Shariat courts have no legal authority and their decisions are not legally binding, the Supreme Court ruled Monday, saying fatwas must not violate rights of individuals guaranteed by law.
The court, however, refused to declare Dar-ul-Qazas (Islamic courts) or practice of issuing fatwas as
illegal, saying it was informal justice delivery system for bringing amicable settlement and it was for the persons concerned to accept, ignore or reject it.
Read: SC has not banned Shariat courts: Darul Uloom Deoband lawyer
“Dar-ul-Qaza is neither created nor sanctioned by any law made by the competent legislature. Therefore, the opinion or the fatwa issued by Dar-ul-Qaza or for that matter anybody is not adjudication of dispute by an authority under a judicial system sanctioned by law,” a bench headed by Justice CK Prasad said.
“A qazi or mufti has no authority or powers to impose his opinion and enforce his fatwa on any one by any coercive method.”
Dar-ul-Qazas are religious tribunals run by Muslim religious organisations which take up legal issues on behalf of parties who approach them.
“Whatever may be the status of fatwa during Mughal or British Rule, it has no place in independent India under our constitutional scheme,” the court said, spelling out for the first time its view of edicts issues by Muslim clerics.
Fatwas that infringed upon the rights of an individual at the instance of strangers caused irreparable damage and violated basic human rights, the court said, adding fatwas were opinions and not decrees.
A person can choose to accept or ignore a fatwa even after asking for it but if “any person or body tries to impose it, their act would be illegal”.
“Religion cannot be allowed to be merciless to the victim. Faith cannot be used as dehumanising force,” the court said.Watch: Sharia courts not sanctioned by law, fatwas illegal says declares Supreme Court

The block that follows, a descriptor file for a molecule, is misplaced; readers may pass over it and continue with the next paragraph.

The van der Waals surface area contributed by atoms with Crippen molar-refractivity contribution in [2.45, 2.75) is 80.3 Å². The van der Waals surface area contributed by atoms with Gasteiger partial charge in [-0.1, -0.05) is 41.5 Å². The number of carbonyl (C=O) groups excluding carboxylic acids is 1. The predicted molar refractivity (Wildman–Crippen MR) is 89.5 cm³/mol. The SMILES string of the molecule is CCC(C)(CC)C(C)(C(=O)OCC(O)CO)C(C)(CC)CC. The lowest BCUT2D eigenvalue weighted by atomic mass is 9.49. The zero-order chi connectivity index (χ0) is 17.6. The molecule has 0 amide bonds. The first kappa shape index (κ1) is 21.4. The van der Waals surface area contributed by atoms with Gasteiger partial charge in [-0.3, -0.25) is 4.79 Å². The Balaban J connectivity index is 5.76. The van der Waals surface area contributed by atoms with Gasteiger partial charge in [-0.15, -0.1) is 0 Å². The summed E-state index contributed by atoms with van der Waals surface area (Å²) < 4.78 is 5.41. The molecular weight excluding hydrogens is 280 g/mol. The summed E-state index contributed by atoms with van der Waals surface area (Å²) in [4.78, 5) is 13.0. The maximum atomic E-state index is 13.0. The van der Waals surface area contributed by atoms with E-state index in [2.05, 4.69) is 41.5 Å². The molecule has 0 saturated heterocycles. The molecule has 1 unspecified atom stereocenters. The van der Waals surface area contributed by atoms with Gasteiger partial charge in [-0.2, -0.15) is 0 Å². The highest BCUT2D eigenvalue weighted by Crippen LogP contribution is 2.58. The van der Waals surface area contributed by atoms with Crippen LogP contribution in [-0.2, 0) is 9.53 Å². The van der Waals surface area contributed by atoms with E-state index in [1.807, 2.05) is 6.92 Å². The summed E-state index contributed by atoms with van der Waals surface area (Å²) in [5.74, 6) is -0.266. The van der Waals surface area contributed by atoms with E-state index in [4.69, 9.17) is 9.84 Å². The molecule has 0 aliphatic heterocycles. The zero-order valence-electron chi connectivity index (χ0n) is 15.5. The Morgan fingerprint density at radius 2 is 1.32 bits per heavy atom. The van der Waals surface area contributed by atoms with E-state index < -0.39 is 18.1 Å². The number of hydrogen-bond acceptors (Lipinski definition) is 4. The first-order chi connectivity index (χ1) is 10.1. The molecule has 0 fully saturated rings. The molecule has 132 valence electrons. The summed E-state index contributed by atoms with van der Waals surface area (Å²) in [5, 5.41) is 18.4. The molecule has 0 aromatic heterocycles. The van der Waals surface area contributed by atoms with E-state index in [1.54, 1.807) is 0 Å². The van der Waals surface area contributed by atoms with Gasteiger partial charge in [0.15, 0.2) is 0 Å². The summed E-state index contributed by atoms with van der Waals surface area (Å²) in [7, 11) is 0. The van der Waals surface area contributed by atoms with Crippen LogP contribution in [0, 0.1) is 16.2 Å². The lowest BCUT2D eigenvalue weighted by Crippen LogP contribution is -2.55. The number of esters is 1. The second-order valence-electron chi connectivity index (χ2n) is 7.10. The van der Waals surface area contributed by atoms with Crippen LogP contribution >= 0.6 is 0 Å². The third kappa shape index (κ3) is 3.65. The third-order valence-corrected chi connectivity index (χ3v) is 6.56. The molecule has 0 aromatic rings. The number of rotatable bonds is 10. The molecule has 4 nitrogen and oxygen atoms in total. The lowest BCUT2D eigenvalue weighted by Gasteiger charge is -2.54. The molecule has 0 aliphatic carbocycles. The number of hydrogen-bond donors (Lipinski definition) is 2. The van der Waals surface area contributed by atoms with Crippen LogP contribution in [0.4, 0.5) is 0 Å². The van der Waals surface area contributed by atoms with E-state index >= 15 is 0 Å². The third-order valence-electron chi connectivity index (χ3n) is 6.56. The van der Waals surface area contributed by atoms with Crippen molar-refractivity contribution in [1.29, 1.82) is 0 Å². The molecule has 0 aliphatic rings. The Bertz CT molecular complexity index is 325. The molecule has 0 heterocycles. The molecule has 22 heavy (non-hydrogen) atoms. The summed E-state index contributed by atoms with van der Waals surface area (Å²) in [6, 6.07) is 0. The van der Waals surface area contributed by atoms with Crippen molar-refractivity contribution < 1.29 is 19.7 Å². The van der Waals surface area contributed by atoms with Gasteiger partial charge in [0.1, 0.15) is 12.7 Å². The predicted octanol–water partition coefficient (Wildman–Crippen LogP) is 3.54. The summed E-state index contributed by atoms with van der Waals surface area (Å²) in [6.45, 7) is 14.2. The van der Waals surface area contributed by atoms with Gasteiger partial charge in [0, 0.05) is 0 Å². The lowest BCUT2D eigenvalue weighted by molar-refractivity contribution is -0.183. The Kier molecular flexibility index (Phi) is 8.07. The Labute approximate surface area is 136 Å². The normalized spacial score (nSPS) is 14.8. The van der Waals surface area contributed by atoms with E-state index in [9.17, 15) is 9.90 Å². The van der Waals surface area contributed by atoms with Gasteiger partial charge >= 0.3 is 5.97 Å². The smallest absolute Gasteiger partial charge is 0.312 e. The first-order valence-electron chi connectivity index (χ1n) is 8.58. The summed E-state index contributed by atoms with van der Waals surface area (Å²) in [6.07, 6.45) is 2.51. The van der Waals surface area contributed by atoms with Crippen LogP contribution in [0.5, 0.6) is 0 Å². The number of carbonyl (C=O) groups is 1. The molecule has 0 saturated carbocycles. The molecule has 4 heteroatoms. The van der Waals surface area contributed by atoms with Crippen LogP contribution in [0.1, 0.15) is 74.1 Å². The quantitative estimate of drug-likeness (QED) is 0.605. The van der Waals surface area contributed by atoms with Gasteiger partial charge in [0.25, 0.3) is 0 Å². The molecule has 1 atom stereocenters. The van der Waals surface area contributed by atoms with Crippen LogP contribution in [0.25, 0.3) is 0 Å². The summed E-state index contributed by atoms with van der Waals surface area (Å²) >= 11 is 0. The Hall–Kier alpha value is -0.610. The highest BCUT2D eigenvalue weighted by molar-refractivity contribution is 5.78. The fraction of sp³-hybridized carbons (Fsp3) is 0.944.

The ruling came on a public interest litigation filed by Delhi-based advocate Vishwas Lochan Madan who said Shariat courts should be disbanded for running a parallel judicial system.
Both the Centre and All India Muslim Personal Law Board (AIMPLB) argued that fatwas were advisory in nature and no Muslim was bound to follow those.
AIMPLB said the judgment vindicated its stand that Dar-ul-Qazas were not running “parallel judiciary”. Board spokesman Qasim Rasool Ilyas said “in the absence of any legal backing, Shariat courts role was of arbitrator.
Abul Qasim Nomani of Dar-ul-Uloom, Deoband, an influential Islamic seminary, said the verdict did not restrain clerics from issuing advisories of a legal nature.
Any interference in personal law of Muslims would not be “acceptable”, Nomani, who objected to Salman Rushdie’s presence at Jaipur literary festival two years ago, said.
Madan moved the court after Dar-ul-Uloom issued fatwa forcing a woman to separate from her husband and live with her father-in-law after he raped her. A journalist wanted to know the marital status of the woman and legal status of children born with the rapist’s son.
India’s Muslims, like all other religious groups, follow their own personal laws governing marriage, divorce and succession. There is also the option of ‘secular’ law in matters of marriage and divorce.
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